I’ve done this since the day my daughter came into this world. I included her in every task. I showed her how to do it. Because of this, my daughter simply just does what she thinks needs doing. Sometimes she grabs the mop and literally washes every hard surface in the house. Other times she gets to work on the bathroom mirrors. Sometimes she puts away dishes. Other times she gets out the earswabs to deep clean little nooks and crannies. She always loves to dust and clean glass surfaces. (What kid doesn’t want to be turned loose with a spray bottle?)
Certainly there are some things I expect each individual to be responsible for. For example, while I am happy to do the laundry, if I am short on time or just not feeling up to it, my husband is welcome to handle his laundry business. My daughter is a bit young to operate the machines but she can help load, unload, and put away her clothes in a timely manner. Same goes for cleaning up after yourself. If you made a mess and it wasn’t part of a family project, game, or part of playtime, I expect the mess maker to clean up the majority of it.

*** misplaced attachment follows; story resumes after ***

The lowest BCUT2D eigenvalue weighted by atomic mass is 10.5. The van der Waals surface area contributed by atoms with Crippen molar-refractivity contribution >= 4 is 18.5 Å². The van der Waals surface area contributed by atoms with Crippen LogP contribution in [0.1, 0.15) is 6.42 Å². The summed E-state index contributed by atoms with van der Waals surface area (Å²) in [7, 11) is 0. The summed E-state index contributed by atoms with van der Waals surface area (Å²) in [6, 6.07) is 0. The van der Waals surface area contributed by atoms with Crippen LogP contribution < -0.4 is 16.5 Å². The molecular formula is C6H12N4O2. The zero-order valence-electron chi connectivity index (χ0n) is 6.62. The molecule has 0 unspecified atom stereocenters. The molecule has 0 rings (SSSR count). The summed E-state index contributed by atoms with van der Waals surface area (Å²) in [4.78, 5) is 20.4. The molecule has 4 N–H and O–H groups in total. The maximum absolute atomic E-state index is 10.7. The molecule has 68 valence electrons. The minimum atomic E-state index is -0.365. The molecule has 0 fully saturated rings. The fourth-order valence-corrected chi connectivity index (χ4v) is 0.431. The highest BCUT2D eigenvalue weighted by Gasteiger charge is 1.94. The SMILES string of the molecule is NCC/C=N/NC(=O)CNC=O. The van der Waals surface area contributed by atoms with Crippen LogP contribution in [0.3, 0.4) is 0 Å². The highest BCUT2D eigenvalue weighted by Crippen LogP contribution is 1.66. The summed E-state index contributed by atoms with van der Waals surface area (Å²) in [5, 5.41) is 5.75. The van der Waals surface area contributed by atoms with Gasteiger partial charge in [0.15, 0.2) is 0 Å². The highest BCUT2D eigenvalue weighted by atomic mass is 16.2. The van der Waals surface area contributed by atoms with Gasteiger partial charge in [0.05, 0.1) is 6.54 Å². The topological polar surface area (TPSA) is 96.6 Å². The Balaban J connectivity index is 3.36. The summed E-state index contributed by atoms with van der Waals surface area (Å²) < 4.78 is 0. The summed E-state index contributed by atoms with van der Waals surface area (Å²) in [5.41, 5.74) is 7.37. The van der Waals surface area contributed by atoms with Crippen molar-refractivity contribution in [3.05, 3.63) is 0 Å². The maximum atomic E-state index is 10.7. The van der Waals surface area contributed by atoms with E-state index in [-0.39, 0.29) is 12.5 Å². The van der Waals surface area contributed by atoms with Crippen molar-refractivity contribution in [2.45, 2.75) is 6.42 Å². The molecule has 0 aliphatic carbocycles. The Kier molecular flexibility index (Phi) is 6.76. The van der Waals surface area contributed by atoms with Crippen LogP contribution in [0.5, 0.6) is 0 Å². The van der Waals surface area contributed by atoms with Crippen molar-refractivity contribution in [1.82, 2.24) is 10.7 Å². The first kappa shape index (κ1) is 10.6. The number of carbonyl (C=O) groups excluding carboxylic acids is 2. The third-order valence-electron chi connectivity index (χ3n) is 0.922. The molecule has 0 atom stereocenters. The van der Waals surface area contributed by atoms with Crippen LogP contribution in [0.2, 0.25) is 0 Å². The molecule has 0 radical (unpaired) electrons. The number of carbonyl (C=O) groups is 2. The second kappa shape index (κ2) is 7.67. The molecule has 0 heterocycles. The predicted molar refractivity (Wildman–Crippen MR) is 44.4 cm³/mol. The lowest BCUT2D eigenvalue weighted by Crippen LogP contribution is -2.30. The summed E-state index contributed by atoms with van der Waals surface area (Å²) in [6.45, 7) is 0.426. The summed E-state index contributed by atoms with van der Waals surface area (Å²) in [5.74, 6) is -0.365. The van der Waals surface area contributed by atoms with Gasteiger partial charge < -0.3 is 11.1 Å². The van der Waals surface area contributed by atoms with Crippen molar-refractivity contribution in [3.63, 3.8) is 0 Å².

The only time I get a bit miffed is when I am running around like a chicken with my head cut off doing things that need to be done and the other members of the household are sitting on the couch vegging out like bumps on a log. In that moment of annoyance, I might make a pointed comment. But then I check myself and remember that *I* am the one who has decided these particular tasks need doing right then and there. And if I need help, then I should ask or let my family know that morning that we all need to pitch in and get a few things done.
I’m sure assigning out chores works for some families. I just find that I get more help when there isn’t a daily expectation to help with a set list of tasks. Plus, I think including my daughter in the running of the household from day one has empowered her to take pride in her home and motivated her to be involved in everything from the mundane to the occasional large project.
What do chores look like in your family? Do you ever feel like they could be handled differently?
Visit Code Name: Mama and Hobo Mama to find out how you can participate in the next Carnival of Natural Parenting!
Please take time to read the submissions by the other carnival participants: